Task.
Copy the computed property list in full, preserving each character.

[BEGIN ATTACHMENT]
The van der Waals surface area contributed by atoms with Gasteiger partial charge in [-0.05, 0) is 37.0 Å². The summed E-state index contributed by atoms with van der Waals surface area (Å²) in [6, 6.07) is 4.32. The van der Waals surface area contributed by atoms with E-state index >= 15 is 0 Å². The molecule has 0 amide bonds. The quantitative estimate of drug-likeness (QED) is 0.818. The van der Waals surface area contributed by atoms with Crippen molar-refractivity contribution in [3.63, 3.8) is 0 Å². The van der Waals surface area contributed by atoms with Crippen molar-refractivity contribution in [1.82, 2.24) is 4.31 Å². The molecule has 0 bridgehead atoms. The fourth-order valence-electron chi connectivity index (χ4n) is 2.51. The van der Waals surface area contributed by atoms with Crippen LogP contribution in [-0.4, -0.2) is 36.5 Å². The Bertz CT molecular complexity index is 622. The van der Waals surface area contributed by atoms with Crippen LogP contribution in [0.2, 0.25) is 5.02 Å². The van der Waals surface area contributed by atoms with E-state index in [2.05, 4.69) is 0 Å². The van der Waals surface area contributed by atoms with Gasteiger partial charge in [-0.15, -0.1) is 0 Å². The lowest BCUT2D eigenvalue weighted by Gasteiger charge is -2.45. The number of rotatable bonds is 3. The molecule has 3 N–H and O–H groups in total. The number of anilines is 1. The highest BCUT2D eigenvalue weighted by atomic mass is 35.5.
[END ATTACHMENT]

The van der Waals surface area contributed by atoms with Gasteiger partial charge in [-0.05, 0) is 37.0 Å². The summed E-state index contributed by atoms with van der Waals surface area (Å²) in [6, 6.07) is 4.32. The van der Waals surface area contributed by atoms with E-state index >= 15 is 0 Å². The molecule has 0 amide bonds. The quantitative estimate of drug-likeness (QED) is 0.818. The van der Waals surface area contributed by atoms with Crippen molar-refractivity contribution in [3.63, 3.8) is 0 Å². The van der Waals surface area contributed by atoms with Crippen molar-refractivity contribution in [1.82, 2.24) is 4.31 Å². The molecule has 0 bridgehead atoms. The fourth-order valence-electron chi connectivity index (χ4n) is 2.51. The van der Waals surface area contributed by atoms with Crippen LogP contribution in [-0.4, -0.2) is 36.5 Å². The Bertz CT molecular complexity index is 622. The van der Waals surface area contributed by atoms with Crippen LogP contribution in [0.2, 0.25) is 5.02 Å². The van der Waals surface area contributed by atoms with E-state index in [2.05, 4.69) is 0 Å². The van der Waals surface area contributed by atoms with Gasteiger partial charge in [-0.15, -0.1) is 0 Å². The lowest BCUT2D eigenvalue weighted by Gasteiger charge is -2.45. The number of rotatable bonds is 3. The molecule has 3 N–H and O–H groups in total. The number of anilines is 1. The highest BCUT2D eigenvalue weighted by atomic mass is 35.5.